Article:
Valvoline 0w-40 "European Vehicle"

KJH

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Noticed this stuff is always in stock at my local super markets lately, were as Mobil 1 and Castrol are sometimes out of stock. Despite some searching and knowing how popular 0w-40 is, I couldnt find much information on this oil, my apologies if this is covered somewhere.

https://sharena21.springcm.com/Publ...2d889bd1/21ae2c8d-759c-e911-9c25-ac162d889bd1 <- product info

Note this oil doesnt hold any of the big boy Euro OEM approvals, only claims to "meets or exceeds" [EDIT: actually says "reccomended for:", i mis-remembered]

Pour point seems to be much higher than than 0w-40 M1 and Castrol at -39, HTHS slightly higher at 3.7. I am still a noob when it comes to the technical details of oil so I'm not really sure what to make of that besides that more HTHS = good, and some but not all seem to place importance on lower pour point.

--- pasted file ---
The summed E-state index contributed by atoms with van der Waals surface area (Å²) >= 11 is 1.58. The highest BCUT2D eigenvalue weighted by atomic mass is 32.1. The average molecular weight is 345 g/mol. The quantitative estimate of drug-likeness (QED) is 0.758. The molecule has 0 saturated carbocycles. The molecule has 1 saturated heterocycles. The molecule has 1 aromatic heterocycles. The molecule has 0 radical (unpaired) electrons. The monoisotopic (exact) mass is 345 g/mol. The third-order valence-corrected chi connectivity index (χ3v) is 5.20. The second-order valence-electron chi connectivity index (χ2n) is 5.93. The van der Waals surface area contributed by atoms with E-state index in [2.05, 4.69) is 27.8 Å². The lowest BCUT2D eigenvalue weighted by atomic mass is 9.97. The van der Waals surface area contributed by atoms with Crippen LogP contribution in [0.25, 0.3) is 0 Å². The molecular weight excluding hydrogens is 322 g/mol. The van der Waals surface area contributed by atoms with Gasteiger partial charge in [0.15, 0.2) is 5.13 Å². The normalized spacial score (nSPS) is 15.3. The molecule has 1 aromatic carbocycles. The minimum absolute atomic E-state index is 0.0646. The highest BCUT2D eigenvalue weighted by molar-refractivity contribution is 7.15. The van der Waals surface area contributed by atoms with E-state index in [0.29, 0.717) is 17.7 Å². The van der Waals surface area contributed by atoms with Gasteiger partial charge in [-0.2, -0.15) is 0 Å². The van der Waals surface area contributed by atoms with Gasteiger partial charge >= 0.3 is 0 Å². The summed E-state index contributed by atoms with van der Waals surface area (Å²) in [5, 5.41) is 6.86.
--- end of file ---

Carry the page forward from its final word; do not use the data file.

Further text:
I've been using Mobil 1 0w-40 in pretty much everything, and this stuff is only a dollar cheaper so not planning on switching or anything. Was just curious as to if anyone knew the details of this stuff, particularly what kind of base they may use in comparison to M1 and Castrol edge.
 
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Many oil manufacturers use phrasing such as "meets or exceeds" in regards to certain performance standards and certifications, nothing new or out of the ordinary here. I have used this oil as well as M1 0w40, both without issue on the same applications. Valvoline makes a good product so you can use it with confidence.